Jeffrey Herlings has only lost one moto this season. Through nine rounds, the Dutch sensation has built a 122-point lead. More mind boggling is the fact that Herlings has over twice as many points as sixth place rider Petar Petrov. At this rate it is likely that Jeffrey will clinch his third 250 World Title well before the Grand Prix series heads to the United States. That’s unfortunate for American fans, although quite frankly U.S. spectators will have little invested in any particular GP rider. Rather, they’ll come to see some of America’s best 250 racers battle against perhaps the fastest 250 racer in the world. With Monster Energy as the title sponsor of the MXGP series and also the presenting sponsor at Charlotte and Glen Helen in September, you can surmise that many–if not all–of Monster’s top athletes will contest the USGP rounds. That should include the likes of Eli Tomac, Josh Grant, Adam Cianciarulo, Austin Forkner, Joey Savatgy, Arnaud Tonus, Chad Reed, Justin Barcia, Phil Nicoletti and Weston Peick. Cooper Webb should also be committed to Charlotte, given his outspoken support for the event (he’s a North Carolina native). And while it’s far too early to name Team USA for the annual Motocross des Nations, surely the trio of chosen riders will welcome the opportunity to familiarize themselves with their chief competition when the MXDN takes place in Maggiora, Italy, on September 25th.
The big hoopla this past weekend in Talavera de la Reina, Spain, was the run-in between 2015 MXGP World Champion, Romain Febvre, and eight-time Champion, Tony Cairoli. Febvre fell during Saturday’s qualifying race. There was a steep bank to the left on the approach to the uphill left-hand corner. Signage also blocked the immediate view of Febvre being down. An argument can be made that a flagger displayed the yellow flag before the entrance to the corner, although the person was positioned to the outside of the turn. Cairoli came in with a full head of steam, tried cutting up the bank in order to avoid a falling Febvre, but ran over Romain’s left arm in the process. Febvre failed to finish the race due to an injured shoulder, while Cairoli came away with sixth.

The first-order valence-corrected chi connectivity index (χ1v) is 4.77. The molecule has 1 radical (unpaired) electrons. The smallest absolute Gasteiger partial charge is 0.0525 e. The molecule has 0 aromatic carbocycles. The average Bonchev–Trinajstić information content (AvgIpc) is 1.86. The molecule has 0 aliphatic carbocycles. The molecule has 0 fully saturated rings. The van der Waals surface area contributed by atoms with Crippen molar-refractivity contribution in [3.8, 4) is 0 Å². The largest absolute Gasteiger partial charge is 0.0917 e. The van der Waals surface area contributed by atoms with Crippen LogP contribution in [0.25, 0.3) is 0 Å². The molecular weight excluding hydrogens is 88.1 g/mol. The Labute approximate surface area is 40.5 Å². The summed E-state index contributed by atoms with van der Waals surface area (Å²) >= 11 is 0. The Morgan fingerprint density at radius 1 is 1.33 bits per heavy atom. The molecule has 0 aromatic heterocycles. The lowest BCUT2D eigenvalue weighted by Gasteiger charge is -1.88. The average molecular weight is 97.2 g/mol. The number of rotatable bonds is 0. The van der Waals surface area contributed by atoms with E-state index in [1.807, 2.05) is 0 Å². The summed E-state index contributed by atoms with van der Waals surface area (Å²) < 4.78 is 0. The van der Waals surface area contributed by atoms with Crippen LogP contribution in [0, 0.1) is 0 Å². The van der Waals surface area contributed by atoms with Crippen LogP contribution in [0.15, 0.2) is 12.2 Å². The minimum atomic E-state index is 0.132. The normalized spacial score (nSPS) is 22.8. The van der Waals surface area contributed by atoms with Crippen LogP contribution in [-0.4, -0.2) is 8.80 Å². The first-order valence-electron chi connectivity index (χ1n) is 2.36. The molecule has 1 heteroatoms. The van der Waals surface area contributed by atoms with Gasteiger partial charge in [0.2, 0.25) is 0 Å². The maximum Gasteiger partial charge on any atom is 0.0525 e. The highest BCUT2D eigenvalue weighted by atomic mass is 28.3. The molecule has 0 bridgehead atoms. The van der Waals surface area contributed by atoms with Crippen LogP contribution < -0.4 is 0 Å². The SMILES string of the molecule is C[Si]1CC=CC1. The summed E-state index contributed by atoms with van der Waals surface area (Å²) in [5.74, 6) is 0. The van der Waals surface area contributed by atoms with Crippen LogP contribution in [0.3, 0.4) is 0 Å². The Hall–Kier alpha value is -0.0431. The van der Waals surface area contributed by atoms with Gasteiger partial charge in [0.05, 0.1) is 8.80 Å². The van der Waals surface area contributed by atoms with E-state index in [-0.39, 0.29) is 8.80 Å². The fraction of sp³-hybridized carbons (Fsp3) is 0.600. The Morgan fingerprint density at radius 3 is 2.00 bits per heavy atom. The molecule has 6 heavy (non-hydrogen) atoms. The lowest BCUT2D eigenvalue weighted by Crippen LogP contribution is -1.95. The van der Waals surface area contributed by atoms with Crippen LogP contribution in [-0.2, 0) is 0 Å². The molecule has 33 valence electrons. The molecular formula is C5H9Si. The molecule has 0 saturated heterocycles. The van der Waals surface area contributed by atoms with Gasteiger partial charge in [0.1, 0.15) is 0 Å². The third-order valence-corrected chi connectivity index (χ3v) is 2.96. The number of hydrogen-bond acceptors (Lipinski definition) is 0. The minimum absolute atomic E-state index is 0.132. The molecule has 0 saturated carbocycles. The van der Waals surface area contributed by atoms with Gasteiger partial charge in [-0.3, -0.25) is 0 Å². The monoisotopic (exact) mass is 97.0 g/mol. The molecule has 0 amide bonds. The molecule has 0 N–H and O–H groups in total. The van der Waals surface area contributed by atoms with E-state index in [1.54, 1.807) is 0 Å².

Leave it to social media to be the battleground for a spat between the two Champions. Febvre fired first, posting race footage of the crash, along with a not so nice message. You can see it by clicking the image above.
Tony Carioli retorted with the above GoPro footage the following day. He also included a message, “Let’s put things straight and see if it’s a question of visibility?! As you can see on my gopro [sic] images I assumed that it was clear that I didn’t want to touch him. I’m also sorry that someone could have EVER thought differently…” Click on the image above to view the video.
Who’s at fault? No one, really. It’s a racing incident. Romain Febvre wasn’t happy that he was run over. Tony Cairoli wasn’t happy that his character was put in question. If I were judge of moral affairs, I’d sentence Febvre to apologize to Cairoli. That’s just my take on the situation.
JOHN’S GARAGE: 2005 YAMAHA YZ125
This past Thursday I finally got my 2005 Yamaha YZ125 dirty. Actually, ClubMX Practice Facility boss, Ben Graves, put tire to dirt first. The pristine ClubMX Practice Facility track, located in Chesterfield, South Carolina, was the perfect spot for testing the YZ125. A variety of soil types, from loam to sand, resulted in myriad ruts, bumps and technically challenging terrain. Add in a big tabletop, long double straight out of a corner, and varying jumps all around, which asked for the most out of every rider. Of course, Ben Graves knows the track like the back of his hand. He’s responsible for its layout and upkeep, after all. Graves kicked the tires and lit the fire in my YZ125. He was also the first rider to break ground on the 2007 Suzuki RM125 I built last month. It was interesting to watch Ben wring out both bikes, as I had a good understanding of how each bike performed based on his level of comfort. Believe it or not, Ben wasn’t as stoked on the YZ125 initially as he was on the RM125. I chalked it up to the fact that Graves, who normally rides a Honda CRF450, enjoyed the thrill of riding a 125 two-stroke last month. This time around he was having fun, but the thrill of holding the throttle wide open on a 125 felt somewhat ordinary. However, I was wrong in my assessment.